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Critical Care

, 4:P153 | Cite as

Systemic and splanchnic hemodynamics, metabolism and PCO2-gap during septic shock induced by live E. coli infusion in dogs

  • C Lagoa
  • LFP Figueiredo
  • R CruzJr
  • E Silva
  • M Rocha e Silva
Meeting abstract
  • 890 Downloads

Keywords

Septic Shock Gastric Tonometry Mesenteric Blood Flow Mucosal Perfusion Crystalloid Infusion 
These keywords were added by machine and not by the authors. This process is experimental and the keywords may be updated as the learning algorithm improves.

Full text

Background

The effects of intravenous live bacteria infusion on the time course of splanchnic oxygenation variables have not been adequately defined, as well as the effects of large volume crystalloid infusion on these variables.

Methods

Twenty-seven anesthetized mongrel dogs (17.1± 1.77 kg) were challenged by a 15 min intravenous infusion of live E. coli (6 × 109 CFU/kg) and followed for 90 min. The animals were then randomized in two groups over 60 min: CT (controls, n=13), no fluid infusion or LR (lactated Ringer's 32 ml/kg/h, n=14). Cardiac index (CI in l/min/m2), mean arterial pressure (MAP in mmHg), mesenteric blood flow (MBF in ml/min, ultrasonic flowprobe), oxygen-derived variables, lactate levels (in mmol/l) and gastric PCO2 (gastric tonometry in mmHg) were assessed throughout the 165 min experimental protocol. PCO2-gap was defined as the difference between gastric and arterial PCO2 and lactate flux was defined by the standard formula: ([portal lactate levels-arterial lactate levels]×MBF).

Results

Data are presented as mean ± SE. E.coli infusion significantly reduced MAP, CI, MBF, and increased PCO2-gap in both groups. Fluid infusion increased CI, systemic DO2 and stabilized PCO2-gap. Although MBF was similar in both groups, only controls presented gut lactate production. Table 1 shows the time course of MAP, CI, MBF, lactate flux and PCO2-gap of the two groups.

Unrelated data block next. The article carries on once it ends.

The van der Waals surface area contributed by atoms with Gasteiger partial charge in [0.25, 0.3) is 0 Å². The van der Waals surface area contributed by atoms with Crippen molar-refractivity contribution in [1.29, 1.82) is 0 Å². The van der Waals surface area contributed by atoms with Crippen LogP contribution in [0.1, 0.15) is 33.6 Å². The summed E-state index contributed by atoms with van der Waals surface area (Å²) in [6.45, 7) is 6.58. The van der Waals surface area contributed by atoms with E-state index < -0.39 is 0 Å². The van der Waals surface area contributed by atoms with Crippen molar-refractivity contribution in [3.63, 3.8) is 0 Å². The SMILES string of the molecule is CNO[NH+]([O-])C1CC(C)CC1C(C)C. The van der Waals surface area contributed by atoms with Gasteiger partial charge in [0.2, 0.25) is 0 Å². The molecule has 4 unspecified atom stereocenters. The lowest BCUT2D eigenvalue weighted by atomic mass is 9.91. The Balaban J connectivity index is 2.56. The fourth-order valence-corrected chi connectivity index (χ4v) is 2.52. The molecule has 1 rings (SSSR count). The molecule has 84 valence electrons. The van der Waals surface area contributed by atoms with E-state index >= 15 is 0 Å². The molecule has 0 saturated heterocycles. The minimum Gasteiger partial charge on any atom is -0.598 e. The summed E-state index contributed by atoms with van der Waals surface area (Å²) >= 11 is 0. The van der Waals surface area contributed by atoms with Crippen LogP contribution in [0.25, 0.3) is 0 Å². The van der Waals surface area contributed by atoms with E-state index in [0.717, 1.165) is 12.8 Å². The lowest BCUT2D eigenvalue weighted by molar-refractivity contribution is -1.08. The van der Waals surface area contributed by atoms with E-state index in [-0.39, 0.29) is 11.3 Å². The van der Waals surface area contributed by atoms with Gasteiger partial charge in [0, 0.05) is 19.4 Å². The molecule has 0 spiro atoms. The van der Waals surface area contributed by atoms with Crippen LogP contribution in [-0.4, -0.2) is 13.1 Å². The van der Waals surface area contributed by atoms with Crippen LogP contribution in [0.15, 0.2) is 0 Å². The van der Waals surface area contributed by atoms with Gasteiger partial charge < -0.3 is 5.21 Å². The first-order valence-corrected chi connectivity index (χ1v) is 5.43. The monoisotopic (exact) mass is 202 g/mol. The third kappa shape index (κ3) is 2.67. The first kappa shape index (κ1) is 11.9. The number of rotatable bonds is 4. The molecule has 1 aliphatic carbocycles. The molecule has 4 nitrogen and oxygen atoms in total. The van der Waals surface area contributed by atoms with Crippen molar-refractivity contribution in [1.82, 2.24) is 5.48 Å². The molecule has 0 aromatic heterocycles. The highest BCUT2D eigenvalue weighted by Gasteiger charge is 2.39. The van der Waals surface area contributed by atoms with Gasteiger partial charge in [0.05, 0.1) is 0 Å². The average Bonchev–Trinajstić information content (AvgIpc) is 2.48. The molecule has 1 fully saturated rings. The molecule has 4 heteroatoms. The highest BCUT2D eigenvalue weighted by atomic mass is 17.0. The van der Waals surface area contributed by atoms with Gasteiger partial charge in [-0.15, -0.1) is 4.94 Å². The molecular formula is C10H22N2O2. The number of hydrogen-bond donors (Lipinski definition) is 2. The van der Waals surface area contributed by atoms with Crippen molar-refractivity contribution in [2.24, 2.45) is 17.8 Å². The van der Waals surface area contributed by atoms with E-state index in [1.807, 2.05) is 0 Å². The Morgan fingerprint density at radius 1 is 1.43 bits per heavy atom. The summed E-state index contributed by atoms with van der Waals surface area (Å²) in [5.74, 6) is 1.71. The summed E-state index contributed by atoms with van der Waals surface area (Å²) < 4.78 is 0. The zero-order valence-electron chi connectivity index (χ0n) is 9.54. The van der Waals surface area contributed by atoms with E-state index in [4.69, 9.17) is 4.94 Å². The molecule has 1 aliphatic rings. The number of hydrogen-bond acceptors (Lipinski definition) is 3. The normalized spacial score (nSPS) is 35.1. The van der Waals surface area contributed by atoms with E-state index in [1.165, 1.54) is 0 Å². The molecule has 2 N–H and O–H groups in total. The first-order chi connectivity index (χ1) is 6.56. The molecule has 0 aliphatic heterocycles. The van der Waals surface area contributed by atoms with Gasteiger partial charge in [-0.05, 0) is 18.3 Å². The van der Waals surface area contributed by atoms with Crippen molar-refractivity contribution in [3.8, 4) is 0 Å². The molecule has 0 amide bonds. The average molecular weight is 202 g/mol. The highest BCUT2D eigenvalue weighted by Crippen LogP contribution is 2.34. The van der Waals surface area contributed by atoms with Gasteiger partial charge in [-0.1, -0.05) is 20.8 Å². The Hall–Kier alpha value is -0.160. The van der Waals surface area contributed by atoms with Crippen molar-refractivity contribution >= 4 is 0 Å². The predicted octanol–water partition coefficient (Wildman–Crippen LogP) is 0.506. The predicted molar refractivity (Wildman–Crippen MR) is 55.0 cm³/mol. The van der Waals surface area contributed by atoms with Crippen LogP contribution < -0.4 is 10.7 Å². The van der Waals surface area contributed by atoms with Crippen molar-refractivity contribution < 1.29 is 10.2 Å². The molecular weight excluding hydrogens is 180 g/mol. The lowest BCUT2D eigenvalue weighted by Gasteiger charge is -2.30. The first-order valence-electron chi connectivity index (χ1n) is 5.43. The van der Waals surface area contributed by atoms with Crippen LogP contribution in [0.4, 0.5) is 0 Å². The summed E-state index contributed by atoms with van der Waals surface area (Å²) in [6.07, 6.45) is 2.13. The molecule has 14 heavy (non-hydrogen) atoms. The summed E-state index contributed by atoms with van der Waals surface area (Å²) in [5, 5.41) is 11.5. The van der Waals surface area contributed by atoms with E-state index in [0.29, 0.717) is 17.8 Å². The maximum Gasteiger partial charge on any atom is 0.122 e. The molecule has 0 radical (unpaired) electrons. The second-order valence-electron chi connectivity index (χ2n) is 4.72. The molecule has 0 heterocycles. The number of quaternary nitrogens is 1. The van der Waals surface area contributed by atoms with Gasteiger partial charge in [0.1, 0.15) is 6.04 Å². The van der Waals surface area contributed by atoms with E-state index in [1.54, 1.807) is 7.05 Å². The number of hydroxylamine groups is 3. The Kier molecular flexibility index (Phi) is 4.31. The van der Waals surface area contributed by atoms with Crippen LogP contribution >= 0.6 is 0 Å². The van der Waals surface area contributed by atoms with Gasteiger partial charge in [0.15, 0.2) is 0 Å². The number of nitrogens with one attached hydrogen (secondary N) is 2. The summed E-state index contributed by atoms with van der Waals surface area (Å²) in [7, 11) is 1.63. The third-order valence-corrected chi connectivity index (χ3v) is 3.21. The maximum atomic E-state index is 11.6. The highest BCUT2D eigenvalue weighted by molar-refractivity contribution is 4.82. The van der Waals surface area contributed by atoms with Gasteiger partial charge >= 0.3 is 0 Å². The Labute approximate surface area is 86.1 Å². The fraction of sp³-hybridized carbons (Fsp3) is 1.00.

Conclusion

Although large-volume crystalloid infusion fails to restore mesenteric and gastric mucosal perfusion, it seems to prevent gut lactate production in a canine model of experimental septic shock.
Table 1

Time course of MAP, CI, MBF, Lactate Flux and PCO2-gap at baseline, 15, 105 and 165 min.

Time

Baseline

15 min

105 min

165 min

Groups

CT

LR

CT

LR

CT

LR

CT

LR

MAP

109± 3.8

104± 3.7

97± 4.7

99.7± 4.3

73.9± 5.7

68.7± 4.6

88.3± 5.0

93.1± 3.9

CI

2.8± 0.2

2.89± 0.2

1.97± 0.1

2.14± 0.2

2.06± 0.2

1.99± 0.2

2.04± 0.2

2.93± 0.2

MBF

408± 44

410± 51

208± 19

292± 42

279± 46

194± 25

335± 53

304± 36

Lact. flux

-41.8± 44

8.48± 35

8.8± 18

16.1± 26

-27.1± 48

- 30.6± 39

50.9± 63

-58.4± 60

PCO2-gap

15± 3.79

9.69± 1.62

18.8± 3.41

12± 2.09

43.9± 4.84

34.2± 2.6

52.5± 4.7

34.8± 3.67

Notes

Acknowledgement

This study was suported by FAPESP, São Paulo, Brazil. Grants # 98/06458-7 and # 98/06459-3.

Copyright information

© Current Science Ltd 2000

Authors and Affiliations

  • C Lagoa
    • 1
  • LFP Figueiredo
    • 1
  • R CruzJr
    • 1
  • E Silva
    • 1
  • M Rocha e Silva
    • 1
  1. 1.Heart Institute (InCor)University of São Paulo Medical SchoolSão Paulo-SPBrazil

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